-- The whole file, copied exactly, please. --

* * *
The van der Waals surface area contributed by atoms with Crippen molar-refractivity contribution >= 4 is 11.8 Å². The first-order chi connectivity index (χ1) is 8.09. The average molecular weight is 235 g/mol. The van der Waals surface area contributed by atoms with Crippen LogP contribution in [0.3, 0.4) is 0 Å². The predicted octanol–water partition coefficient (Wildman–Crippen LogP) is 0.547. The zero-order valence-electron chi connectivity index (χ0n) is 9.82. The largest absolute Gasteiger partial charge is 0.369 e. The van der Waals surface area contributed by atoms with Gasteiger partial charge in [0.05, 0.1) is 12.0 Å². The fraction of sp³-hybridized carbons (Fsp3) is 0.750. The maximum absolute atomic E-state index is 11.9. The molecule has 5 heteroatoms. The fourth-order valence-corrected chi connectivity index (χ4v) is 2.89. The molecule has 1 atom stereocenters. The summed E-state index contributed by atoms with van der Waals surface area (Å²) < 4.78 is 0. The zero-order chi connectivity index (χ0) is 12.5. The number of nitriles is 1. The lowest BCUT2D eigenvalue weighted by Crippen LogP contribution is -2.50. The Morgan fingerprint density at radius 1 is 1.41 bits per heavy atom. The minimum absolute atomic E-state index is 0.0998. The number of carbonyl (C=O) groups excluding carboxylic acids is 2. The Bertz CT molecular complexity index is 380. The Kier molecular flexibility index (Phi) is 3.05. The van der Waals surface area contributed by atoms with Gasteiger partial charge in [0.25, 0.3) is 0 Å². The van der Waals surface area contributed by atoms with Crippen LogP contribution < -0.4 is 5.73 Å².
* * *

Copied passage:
The van der Waals surface area contributed by atoms with Crippen molar-refractivity contribution >= 4 is 11.8 Å². The first-order chi connectivity index (χ1) is 8.09. The average molecular weight is 235 g/mol. The van der Waals surface area contributed by atoms with Crippen LogP contribution in [0.3, 0.4) is 0 Å². The predicted octanol–water partition coefficient (Wildman–Crippen LogP) is 0.547. The zero-order valence-electron chi connectivity index (χ0n) is 9.82. The largest absolute Gasteiger partial charge is 0.369 e. The van der Waals surface area contributed by atoms with Gasteiger partial charge in [0.05, 0.1) is 12.0 Å². The fraction of sp³-hybridized carbons (Fsp3) is 0.750. The maximum absolute atomic E-state index is 11.9. The molecule has 5 heteroatoms. The fourth-order valence-corrected chi connectivity index (χ4v) is 2.89. The molecule has 1 atom stereocenters. The summed E-state index contributed by atoms with van der Waals surface area (Å²) < 4.78 is 0. The zero-order chi connectivity index (χ0) is 12.5. The number of nitriles is 1. The lowest BCUT2D eigenvalue weighted by Crippen LogP contribution is -2.50. The Morgan fingerprint density at radius 1 is 1.41 bits per heavy atom. The minimum absolute atomic E-state index is 0.0998. The number of carbonyl (C=O) groups excluding carboxylic acids is 2. The Bertz CT molecular complexity index is 380. The Kier molecular flexibility index (Phi) is 3.05. The van der Waals surface area contributed by atoms with Gasteiger partial charge in [0.25, 0.3) is 0 Å². The van der Waals surface area contributed by atoms with Crippen LogP contribution < -0.4 is 5.73 Å².